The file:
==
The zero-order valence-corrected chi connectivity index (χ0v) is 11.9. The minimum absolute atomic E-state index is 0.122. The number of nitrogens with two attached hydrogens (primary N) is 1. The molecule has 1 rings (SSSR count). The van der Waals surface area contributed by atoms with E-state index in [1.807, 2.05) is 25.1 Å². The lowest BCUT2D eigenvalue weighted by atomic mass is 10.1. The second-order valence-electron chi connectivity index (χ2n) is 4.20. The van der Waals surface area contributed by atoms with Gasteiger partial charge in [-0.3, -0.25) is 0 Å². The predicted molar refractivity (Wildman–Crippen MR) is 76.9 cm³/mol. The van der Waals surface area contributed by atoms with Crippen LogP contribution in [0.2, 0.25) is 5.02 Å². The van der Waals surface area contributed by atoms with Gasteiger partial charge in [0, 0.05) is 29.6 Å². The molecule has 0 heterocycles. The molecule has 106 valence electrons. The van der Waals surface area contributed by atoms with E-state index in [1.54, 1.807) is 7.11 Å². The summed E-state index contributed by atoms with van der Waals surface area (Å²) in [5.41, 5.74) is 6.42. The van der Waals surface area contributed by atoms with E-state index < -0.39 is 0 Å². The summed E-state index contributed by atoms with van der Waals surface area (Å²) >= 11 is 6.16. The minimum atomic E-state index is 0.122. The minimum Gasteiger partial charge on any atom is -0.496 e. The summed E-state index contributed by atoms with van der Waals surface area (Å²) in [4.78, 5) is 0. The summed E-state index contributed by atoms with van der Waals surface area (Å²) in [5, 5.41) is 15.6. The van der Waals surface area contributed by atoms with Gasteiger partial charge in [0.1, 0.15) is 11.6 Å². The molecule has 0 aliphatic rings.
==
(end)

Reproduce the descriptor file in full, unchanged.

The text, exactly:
The zero-order valence-corrected chi connectivity index (χ0v) is 11.9. The minimum absolute atomic E-state index is 0.122. The number of nitrogens with two attached hydrogens (primary N) is 1. The molecule has 1 rings (SSSR count). The van der Waals surface area contributed by atoms with E-state index in [1.807, 2.05) is 25.1 Å². The lowest BCUT2D eigenvalue weighted by atomic mass is 10.1. The second-order valence-electron chi connectivity index (χ2n) is 4.20. The van der Waals surface area contributed by atoms with Gasteiger partial charge in [-0.3, -0.25) is 0 Å². The predicted molar refractivity (Wildman–Crippen MR) is 76.9 cm³/mol. The van der Waals surface area contributed by atoms with Crippen LogP contribution in [0.2, 0.25) is 5.02 Å². The van der Waals surface area contributed by atoms with Gasteiger partial charge in [0, 0.05) is 29.6 Å². The molecule has 0 heterocycles. The molecule has 106 valence electrons. The van der Waals surface area contributed by atoms with E-state index in [1.54, 1.807) is 7.11 Å². The summed E-state index contributed by atoms with van der Waals surface area (Å²) in [5.41, 5.74) is 6.42. The van der Waals surface area contributed by atoms with E-state index < -0.39 is 0 Å². The summed E-state index contributed by atoms with van der Waals surface area (Å²) >= 11 is 6.16. The minimum atomic E-state index is 0.122. The minimum Gasteiger partial charge on any atom is -0.496 e. The summed E-state index contributed by atoms with van der Waals surface area (Å²) in [4.78, 5) is 0. The summed E-state index contributed by atoms with van der Waals surface area (Å²) in [5, 5.41) is 15.6. The van der Waals surface area contributed by atoms with Gasteiger partial charge in [0.1, 0.15) is 11.6 Å². The molecule has 0 aliphatic rings.